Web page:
Revenge of the Expert: Wonkfest 2018

Alison Jones is the Chair of the Higher Education Strategic Planners Association (HESPA) and Former University Secretary at the University of Bradford. She reports on the recent Wonkfest event in London, a festival of ideas and debate about the future of universities.

Colleagues from all parts of the higher education (HE) sector converged once again on Ravensbourne University London for the annual Wonkfest. They were eagerly anticipating the latest thought-provoking presentations and discussions – ably directed by the Wonkhe team – and the general view was that they were not disappointed.

Following suit from last year, the programme for the two days was diverse and engaging, and the open plan setting of Ravensbourne allowed for the free flow of delegates between the different sections of debate and discussion. The sessions ranged across UK/US politics, bad science, freedom of speech, the civic role of universities, horizon scanning, equality and diversity, the fiscal illusion of higher education funding, governance and data science, but the subject that attracted most attention and discussion was the ‘no bail out’ position of the Office for Students (OfS) and the Department, presaged by an interview with Sir Michael Barber on the Today programme on the Tuesday morning. More on that later.

The conference started with rousing presentations from the Wonkhe team advocating for a more intelligent approach to higher education policy making, and a call for the sector to take the lead in ensuring that HE is seen as a national treasure, rather than a drain on the taxpayer; a message that recurred throughout the two days.  Delegates were encouraged to participate, debate, ask difficult questions and to mark the conference as the ‘revenge of the expert’.

A theme from the previous conference continued this year with a number of sessions focused on freedom of speech, the accusation that universities are ‘left wing madrassas’ and that young people are incapable of entering into robust debate for fear of offending or being offended. Steve Kolowich, Senior Writer for the Chronicle of Higher Education in the US, provided an interesting, if concerning, insight into the increasing attempts by the conservative media in the US to expose the apparently liberal, politicised universities indoctrinating their students; drawing on parallels with recent press coverage and government comment on the UK landscape. The panel discussion on this subject worked through the legal obligations in respect of free speech alongside the imperative for universities to encourage healthy debate and exchange of ideas, with the clear premise that with rights come responsibilities.

Delegates heard clearly from both the Chair of the OfS and the Minister that with institutional autonomy comes responsibility, and neither of them could have stated more strongly that there would be ‘no bail outs’.  Michael Barber joined the conference fresh from him interview on the Today programme and was keen to impress upon delegates what the OfS is and what it is not, starting with some popular myths that he has discovered on his visits to universities.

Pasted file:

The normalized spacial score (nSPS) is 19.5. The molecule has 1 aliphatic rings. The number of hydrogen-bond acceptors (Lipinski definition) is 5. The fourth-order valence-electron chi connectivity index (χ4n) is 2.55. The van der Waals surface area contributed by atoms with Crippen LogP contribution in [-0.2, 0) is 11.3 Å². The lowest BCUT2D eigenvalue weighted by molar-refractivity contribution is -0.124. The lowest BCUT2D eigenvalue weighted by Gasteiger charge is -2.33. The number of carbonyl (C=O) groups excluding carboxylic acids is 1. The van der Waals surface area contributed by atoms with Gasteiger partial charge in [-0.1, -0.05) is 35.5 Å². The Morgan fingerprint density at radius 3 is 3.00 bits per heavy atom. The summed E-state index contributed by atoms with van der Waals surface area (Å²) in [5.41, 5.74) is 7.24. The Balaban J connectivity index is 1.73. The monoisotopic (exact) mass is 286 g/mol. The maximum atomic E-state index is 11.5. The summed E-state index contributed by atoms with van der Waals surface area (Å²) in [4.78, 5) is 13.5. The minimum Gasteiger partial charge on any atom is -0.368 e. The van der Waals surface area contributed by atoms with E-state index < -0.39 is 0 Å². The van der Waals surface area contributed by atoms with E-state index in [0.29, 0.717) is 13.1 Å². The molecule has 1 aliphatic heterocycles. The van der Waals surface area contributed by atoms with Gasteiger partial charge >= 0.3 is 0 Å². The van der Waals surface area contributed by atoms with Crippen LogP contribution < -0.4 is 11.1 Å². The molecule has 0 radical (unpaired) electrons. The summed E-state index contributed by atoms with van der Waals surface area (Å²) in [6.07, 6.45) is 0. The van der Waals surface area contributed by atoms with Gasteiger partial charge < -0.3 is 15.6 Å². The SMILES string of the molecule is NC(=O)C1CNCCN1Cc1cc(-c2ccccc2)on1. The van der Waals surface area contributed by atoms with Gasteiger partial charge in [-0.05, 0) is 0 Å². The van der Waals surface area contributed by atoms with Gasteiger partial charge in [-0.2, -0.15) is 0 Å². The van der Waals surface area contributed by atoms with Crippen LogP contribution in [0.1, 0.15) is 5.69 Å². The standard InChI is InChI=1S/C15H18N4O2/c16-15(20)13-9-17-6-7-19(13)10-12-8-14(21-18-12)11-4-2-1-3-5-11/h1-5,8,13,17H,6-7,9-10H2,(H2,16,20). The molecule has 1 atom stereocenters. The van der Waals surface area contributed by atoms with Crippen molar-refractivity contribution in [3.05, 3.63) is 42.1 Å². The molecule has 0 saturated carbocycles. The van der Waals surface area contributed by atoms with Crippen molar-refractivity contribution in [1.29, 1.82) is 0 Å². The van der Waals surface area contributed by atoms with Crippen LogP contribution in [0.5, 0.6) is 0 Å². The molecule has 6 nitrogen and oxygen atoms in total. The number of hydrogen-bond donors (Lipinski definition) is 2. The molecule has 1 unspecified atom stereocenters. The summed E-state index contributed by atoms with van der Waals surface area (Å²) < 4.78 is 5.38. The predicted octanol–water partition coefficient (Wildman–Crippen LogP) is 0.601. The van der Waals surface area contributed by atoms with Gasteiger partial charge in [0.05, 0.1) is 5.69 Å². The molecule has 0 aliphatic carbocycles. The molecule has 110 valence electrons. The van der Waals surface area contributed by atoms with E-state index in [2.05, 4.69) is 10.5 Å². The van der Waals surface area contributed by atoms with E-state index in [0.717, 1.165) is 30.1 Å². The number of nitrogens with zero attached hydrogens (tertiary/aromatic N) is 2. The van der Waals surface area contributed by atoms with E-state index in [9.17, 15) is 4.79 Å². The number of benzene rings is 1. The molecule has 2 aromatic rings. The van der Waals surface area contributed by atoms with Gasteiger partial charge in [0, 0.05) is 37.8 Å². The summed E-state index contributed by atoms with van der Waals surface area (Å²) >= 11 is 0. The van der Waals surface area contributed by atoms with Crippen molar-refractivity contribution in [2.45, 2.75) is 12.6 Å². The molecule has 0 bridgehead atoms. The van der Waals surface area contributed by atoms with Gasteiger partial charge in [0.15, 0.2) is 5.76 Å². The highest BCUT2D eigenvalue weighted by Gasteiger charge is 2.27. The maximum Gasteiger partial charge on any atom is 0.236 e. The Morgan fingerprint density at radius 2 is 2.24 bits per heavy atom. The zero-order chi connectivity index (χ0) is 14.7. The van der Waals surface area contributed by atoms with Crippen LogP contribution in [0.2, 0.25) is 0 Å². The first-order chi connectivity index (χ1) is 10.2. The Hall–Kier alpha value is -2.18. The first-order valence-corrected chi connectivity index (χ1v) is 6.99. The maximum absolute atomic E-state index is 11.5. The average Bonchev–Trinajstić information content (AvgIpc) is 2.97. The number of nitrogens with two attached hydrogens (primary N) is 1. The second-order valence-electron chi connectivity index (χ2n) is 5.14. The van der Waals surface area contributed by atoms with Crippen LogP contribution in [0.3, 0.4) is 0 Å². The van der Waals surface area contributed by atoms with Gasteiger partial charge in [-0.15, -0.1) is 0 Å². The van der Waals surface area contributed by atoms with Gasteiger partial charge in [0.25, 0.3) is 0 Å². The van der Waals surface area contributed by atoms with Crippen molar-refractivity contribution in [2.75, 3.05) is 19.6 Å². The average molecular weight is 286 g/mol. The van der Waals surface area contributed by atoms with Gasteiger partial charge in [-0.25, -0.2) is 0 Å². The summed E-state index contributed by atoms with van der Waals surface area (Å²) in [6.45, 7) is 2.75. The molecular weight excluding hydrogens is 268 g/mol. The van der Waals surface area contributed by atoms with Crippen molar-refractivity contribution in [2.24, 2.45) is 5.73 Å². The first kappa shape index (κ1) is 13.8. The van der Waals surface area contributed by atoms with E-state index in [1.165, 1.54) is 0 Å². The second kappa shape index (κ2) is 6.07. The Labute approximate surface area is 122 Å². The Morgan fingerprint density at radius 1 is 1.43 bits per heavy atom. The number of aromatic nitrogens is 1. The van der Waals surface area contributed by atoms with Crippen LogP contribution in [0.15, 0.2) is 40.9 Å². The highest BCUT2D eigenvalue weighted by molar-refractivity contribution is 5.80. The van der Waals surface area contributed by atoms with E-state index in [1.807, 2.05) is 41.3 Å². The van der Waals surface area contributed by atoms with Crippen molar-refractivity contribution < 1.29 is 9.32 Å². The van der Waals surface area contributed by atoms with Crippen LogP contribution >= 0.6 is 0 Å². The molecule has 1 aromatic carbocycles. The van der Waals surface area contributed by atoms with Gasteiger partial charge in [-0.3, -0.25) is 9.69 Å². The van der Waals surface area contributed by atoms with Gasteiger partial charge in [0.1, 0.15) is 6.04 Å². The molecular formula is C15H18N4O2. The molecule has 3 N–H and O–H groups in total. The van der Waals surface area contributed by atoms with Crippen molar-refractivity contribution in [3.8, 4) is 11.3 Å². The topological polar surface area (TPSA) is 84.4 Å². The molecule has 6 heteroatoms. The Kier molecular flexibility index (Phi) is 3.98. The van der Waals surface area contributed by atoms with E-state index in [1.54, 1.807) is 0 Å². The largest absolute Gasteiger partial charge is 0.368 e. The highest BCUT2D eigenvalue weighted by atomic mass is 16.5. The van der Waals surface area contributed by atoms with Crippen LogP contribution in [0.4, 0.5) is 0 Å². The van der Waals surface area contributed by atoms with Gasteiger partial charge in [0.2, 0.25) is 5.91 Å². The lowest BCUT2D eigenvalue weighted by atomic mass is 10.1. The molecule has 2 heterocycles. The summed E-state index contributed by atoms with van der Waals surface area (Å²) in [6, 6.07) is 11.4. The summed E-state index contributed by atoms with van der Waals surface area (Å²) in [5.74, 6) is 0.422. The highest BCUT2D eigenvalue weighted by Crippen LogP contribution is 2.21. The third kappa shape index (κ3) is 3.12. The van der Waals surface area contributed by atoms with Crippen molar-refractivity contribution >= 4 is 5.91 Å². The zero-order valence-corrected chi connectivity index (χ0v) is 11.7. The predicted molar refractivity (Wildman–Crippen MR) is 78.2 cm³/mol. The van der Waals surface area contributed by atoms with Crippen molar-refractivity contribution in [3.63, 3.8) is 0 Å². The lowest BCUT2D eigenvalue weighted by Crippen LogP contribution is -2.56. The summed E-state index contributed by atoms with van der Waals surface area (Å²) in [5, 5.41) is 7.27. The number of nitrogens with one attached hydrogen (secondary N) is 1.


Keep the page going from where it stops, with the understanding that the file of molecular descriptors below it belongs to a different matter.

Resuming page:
Myths about the Office for Students:

  • They are Higher Education Funding Council for England (HEFCE) Mark II
  • They are against the sector
  • They are obsessed with marketisation
  • There will be a fault line between the OfS and UK Research and Innovation (UKRI)
  • In the end they will bail out universities that are performing poorly financially

He went on to rebut categorically each of these myths, particularly the latter, stating that the act of bail out was inconsistent with the concept of institutional autonomy. Instead, the OfS would operate on the basis of trust-based regulation, with the onus on providers to identify and alert the OfS early to any matter that may impact on their future sustainability. Providers acting responsibly would then have the support of the OfS to explore potential solutions, with the primacy of protecting the student interest as the driving force behind what those solutions might be.

Both Barber and Gyimah emphasised this protection role of the OfS and both were critical of the Student Protection Plans submitted by providers as part of the registration process. They hinted that more would be required of providers in the future to set out granular detail in their plans, with clearer expressions of risk and potential means for students to ensure that they could complete their studies.

Neither speaker would be drawn on the implications of the Office for National Statistics (ONS) review of treatment of student debt and the potential ramifications for the Augar Review and subsequent decisions regarding tuition fees, but Michael Barber was clear that the OfS would prioritise any available funding to support access and participation.

Resonating with the opening address from our friends at Wonkhe, both the Chair of the OfS and the Minister impressed upon delegates the importance of the sector and individual institutions being able to set out a positive vision of higher education and the impact of sector.  As Michael Barber put it: “Don’t take the values [of Higher Education] for granted; inclusivity, diversity and the pursuit of truth have to be promoted – don’t let reason sleep.”